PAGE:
This article is written from a democratic point of view.
Former Washington Journalist
Contributor on The Bipartisan Press
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Bernie Sanders jumped into the fray this week for the 2020 Democratic presidential nomination, and the senator from Vermont has already displayed a singular strength that will assure he will remain a potent force in what has become a very crowded contest.
It’s the same essential power which drove Sanders’ come-out-of-nowhere candidacy four years ago to nearly topple front-runner Hillary Clinton for the nomination.
And, no, this power isn’t Sanders’ impressive fundraising ability–although he did collect about $6 million in the 24 hours after his campaign announcement. (And recall that, overall, he raised some $230 million in total for his entire campaign last time–mostly from small donors.)
No, the power in question is Sanders’ ability to not only diffuse much of the stigma or controversy which comes with his identity as a “socialist,” and the ideas which go with it, but to turn it around to a positive and potent political message.
Recall that four years ago Sanders–a rumpled, somewhat grumpy 70-something-year-old–mesmerized the nation with his barnstorming campaign of rallies which essentially sold democratic socialism to middle America packaged as a positive, uplifting populism. And middle America lapped it up.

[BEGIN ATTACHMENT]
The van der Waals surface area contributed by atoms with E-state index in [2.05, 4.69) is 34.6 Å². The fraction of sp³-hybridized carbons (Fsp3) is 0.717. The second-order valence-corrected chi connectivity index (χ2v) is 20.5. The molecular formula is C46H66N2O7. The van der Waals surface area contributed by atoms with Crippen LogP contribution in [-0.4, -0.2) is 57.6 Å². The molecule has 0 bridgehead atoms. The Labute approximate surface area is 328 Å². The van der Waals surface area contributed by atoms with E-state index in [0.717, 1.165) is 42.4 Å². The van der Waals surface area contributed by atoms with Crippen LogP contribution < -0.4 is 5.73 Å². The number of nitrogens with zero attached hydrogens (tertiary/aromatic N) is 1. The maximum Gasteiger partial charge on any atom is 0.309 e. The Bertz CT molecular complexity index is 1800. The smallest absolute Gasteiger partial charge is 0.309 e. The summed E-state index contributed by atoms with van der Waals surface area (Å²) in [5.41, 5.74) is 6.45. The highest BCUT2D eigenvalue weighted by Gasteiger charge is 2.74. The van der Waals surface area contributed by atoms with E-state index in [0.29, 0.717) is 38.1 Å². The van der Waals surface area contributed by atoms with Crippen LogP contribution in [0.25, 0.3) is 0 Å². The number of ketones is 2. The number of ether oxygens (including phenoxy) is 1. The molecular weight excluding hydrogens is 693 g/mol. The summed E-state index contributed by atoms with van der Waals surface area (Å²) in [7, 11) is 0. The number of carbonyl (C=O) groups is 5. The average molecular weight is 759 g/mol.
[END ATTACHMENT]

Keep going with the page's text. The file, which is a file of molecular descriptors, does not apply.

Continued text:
Now, jumping into the 2020 nomination contest, into a much more crowded field of rivals than he faced last time, he’s already given voters a taste with a single tweet:
“If someone wants to call me a radical, okay, here it is: I believe people are inherently entitled to health care. I believe people are entitled to get the best education they can. I believe people are entitled to a clean environment.”
Sanders has always had this excellent ability to boil down what could be complex defenses of “socialist” principles to extremely easy-to-understand concepts.
It’s a skill surprisingly few politicians have. Too often, they fall back on the confusing, wonky terminology of their profession–and it turns voters off.
Not Sanders. He fires them up. He can connect with voters on a personal, visceral and relatable level.
The naysayers will carp at the specifics and costs of Sanders’ goals. But here, too, he has the wind at his back. Recent polling suggests a majority of Americans would support the imposition of a new tax on the super-wealthy, those with more than $50 million.
To be sure: there are others among the current Democratic field who are also just as talented and capable in their own ways.
But anyone writing Sanders off as “yesterday’s candidate,” or somehow out-of-place among the current crop of hopefuls would be doing so at their own political peril.